Angiosperm Flora of India

The half-size ABC transporters STR1 and STR2 are indispensable for mycorrhizal arbuscule formation in rice

Publication Type:Journal Article
Year of Publication:2012
Authors:Gutjahr, C, Radovanovic, D, Geoffroy, J, Zhang, Q, Siegler, H, Chiapello, M, Casieri, L, An, K, An, G, Guiderdoni, E, Kumar, CSanthosh, Sundaresan, V, Harrison, MJ, Paszkowski, U
Journal:The Plant Journal
Date Published:2012
ISBN Number:1365-313X
Keywords:ABC transporter, arbuscules, Gigaspora rosea, Glomus intraradices, Medicago, Oryza, Oryza sativa, symbiosis

The central structure of the symbiotic association between plants and arbuscular mycorrhizal (AM) fungi is the fungal arbuscule that delivers minerals to the plant. Our earlier transcriptome analyses identified two half-size ABCG transporters that displayed enhanced mRNA levels in mycorrhizal roots. We now show specific transcript accumulation in arbusculated cells of both genes during symbiosis. Presently, arbuscule-relevant factors from monocotyledons have not been reported. Mutation of either of the Oryza sativa (rice) ABCG transporters blocked arbuscule growth of different AM fungi at a small and stunted stage, recapitulating the phenotype of Medicago truncatula stunted arbusculeĀ 1 and 2 (str1 and str2) mutants that are deficient in homologous ABCG genes. This phenotypic resemblance and phylogenetic analysis suggest functional conservation of STR1 and STR2 across the angiosperms. Malnutrition of the fungus underlying limited arbuscular growth was excluded by the absence of complementation of the str1 phenotype by wild-type nurse plants. Furthermore, plant AM signaling was found to be intact, as arbuscule-induced marker transcript accumulation was not affected in str1 mutants. Strigolactones have previously been hypothesized to operate as intracellular hyphal branching signals and possible substrates of STR1 and STR2. However, full arbuscule development in the strigolactone biosynthesis mutants d10 and d17 suggested strigolactones to be unlikely substrates of STR1/STR2. Interestingly, rice STR1 is associated with a cis-natural antisense transcript (antiSTR1). Analogous to STR1 and STR2, at the root cortex level, the antiSTR1 transcript is specifically detected in arbusculated cells, suggesting unexpected modes of STR1 regulation in rice.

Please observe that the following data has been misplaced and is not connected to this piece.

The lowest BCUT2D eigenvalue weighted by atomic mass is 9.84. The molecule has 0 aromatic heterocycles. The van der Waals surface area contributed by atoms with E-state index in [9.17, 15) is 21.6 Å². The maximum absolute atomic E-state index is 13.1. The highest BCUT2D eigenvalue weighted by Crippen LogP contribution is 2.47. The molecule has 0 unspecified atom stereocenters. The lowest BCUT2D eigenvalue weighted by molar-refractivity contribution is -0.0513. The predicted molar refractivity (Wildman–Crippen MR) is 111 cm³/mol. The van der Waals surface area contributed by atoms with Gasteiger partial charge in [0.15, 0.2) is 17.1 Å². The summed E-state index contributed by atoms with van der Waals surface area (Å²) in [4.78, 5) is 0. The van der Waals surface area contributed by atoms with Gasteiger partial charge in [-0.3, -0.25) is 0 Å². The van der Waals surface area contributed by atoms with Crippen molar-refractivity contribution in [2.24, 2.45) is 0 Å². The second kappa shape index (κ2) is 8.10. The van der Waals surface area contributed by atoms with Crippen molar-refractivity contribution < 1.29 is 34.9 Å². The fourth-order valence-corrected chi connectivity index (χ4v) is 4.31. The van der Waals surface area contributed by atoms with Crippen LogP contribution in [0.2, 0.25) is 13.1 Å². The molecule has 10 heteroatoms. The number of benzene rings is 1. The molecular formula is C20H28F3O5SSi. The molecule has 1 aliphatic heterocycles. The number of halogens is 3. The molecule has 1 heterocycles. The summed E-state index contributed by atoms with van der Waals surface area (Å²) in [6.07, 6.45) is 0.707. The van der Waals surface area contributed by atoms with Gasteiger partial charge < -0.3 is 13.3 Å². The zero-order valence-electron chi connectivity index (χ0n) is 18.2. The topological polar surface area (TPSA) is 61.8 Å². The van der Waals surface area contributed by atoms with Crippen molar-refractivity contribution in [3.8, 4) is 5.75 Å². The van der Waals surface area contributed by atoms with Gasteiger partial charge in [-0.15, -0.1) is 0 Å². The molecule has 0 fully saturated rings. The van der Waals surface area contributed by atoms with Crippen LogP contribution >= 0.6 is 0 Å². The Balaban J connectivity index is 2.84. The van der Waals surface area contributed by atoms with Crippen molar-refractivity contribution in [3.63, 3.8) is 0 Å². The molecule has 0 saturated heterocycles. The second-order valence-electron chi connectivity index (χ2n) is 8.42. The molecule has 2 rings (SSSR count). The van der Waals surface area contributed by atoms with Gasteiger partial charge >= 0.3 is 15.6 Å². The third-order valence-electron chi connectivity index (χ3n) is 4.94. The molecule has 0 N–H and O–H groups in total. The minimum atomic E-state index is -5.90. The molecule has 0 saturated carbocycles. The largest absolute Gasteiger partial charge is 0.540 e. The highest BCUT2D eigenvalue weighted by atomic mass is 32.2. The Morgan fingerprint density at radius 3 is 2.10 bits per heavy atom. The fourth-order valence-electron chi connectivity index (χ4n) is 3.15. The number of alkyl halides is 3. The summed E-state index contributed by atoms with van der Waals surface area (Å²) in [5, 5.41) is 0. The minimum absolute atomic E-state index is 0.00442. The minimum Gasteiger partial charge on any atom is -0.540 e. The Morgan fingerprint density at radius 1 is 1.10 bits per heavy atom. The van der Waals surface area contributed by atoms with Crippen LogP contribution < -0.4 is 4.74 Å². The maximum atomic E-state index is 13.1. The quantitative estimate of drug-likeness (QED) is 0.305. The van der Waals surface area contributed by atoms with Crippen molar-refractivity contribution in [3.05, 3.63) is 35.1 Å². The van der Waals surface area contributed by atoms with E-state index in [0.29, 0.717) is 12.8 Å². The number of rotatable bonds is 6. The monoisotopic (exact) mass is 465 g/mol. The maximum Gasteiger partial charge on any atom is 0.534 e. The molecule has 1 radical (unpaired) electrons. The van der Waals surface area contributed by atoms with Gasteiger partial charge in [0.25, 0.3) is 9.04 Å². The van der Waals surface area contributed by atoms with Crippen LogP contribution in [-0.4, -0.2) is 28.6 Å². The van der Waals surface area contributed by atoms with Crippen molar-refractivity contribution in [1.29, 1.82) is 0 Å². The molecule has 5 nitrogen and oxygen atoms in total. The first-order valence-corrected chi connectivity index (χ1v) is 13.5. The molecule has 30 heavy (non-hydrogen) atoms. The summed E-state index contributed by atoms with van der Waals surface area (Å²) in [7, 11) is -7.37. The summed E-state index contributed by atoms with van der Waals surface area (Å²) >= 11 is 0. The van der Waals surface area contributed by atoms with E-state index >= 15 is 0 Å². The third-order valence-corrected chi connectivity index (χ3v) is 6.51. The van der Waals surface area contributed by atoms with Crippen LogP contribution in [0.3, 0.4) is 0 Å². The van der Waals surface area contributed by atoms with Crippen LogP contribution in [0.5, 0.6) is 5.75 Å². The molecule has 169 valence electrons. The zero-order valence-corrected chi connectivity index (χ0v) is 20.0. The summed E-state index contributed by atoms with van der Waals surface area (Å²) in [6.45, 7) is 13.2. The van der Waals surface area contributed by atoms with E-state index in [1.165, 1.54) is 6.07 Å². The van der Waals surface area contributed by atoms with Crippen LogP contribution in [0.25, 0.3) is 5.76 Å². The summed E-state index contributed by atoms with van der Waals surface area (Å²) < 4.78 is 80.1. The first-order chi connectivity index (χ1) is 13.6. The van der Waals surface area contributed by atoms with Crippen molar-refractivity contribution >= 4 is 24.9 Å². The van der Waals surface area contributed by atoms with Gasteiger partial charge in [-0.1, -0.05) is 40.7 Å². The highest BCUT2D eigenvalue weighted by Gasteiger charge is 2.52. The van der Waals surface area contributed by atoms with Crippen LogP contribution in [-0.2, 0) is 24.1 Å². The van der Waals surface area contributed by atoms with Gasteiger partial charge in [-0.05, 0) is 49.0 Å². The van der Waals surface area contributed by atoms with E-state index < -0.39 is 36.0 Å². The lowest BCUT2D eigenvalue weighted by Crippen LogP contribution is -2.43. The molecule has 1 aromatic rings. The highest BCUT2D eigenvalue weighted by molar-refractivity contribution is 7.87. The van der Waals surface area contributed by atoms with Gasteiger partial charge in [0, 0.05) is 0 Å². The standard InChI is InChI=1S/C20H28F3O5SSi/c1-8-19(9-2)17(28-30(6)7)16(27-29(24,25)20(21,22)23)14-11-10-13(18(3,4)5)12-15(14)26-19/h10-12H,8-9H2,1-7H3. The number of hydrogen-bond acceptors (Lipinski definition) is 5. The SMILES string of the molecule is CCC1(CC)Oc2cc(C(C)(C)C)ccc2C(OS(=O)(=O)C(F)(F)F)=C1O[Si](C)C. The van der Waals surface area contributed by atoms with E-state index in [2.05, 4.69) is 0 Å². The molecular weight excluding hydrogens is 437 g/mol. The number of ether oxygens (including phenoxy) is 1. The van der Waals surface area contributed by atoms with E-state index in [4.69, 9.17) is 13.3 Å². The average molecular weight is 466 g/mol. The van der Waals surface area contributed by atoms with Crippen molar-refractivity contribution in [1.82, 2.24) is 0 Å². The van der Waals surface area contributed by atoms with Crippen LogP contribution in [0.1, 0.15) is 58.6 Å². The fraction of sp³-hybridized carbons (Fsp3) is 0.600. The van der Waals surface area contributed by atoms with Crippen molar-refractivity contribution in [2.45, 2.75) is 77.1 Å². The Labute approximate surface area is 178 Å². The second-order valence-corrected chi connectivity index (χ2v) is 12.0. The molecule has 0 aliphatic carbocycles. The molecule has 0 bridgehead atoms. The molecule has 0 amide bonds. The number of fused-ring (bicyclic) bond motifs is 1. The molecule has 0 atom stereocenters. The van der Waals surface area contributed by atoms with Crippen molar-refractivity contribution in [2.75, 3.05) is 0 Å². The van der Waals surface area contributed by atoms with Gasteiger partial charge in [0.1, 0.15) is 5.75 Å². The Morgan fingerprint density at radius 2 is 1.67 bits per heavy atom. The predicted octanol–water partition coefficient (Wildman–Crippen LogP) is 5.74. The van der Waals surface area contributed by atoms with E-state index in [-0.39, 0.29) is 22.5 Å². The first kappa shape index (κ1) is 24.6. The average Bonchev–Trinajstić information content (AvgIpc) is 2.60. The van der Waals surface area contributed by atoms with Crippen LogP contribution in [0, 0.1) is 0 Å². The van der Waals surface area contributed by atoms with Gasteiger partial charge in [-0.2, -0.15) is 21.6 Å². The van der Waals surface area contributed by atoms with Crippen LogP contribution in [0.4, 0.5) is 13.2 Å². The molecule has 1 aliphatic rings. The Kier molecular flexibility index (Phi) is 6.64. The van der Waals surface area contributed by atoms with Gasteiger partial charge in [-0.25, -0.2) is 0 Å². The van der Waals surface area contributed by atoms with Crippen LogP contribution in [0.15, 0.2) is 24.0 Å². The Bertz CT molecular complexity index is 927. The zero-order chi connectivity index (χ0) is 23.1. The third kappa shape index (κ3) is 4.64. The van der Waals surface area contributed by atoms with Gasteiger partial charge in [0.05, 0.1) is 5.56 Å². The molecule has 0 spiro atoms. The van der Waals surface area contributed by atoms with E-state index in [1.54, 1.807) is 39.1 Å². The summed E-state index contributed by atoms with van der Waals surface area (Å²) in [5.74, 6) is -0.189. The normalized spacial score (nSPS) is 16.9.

Short Title:The Plant Journal
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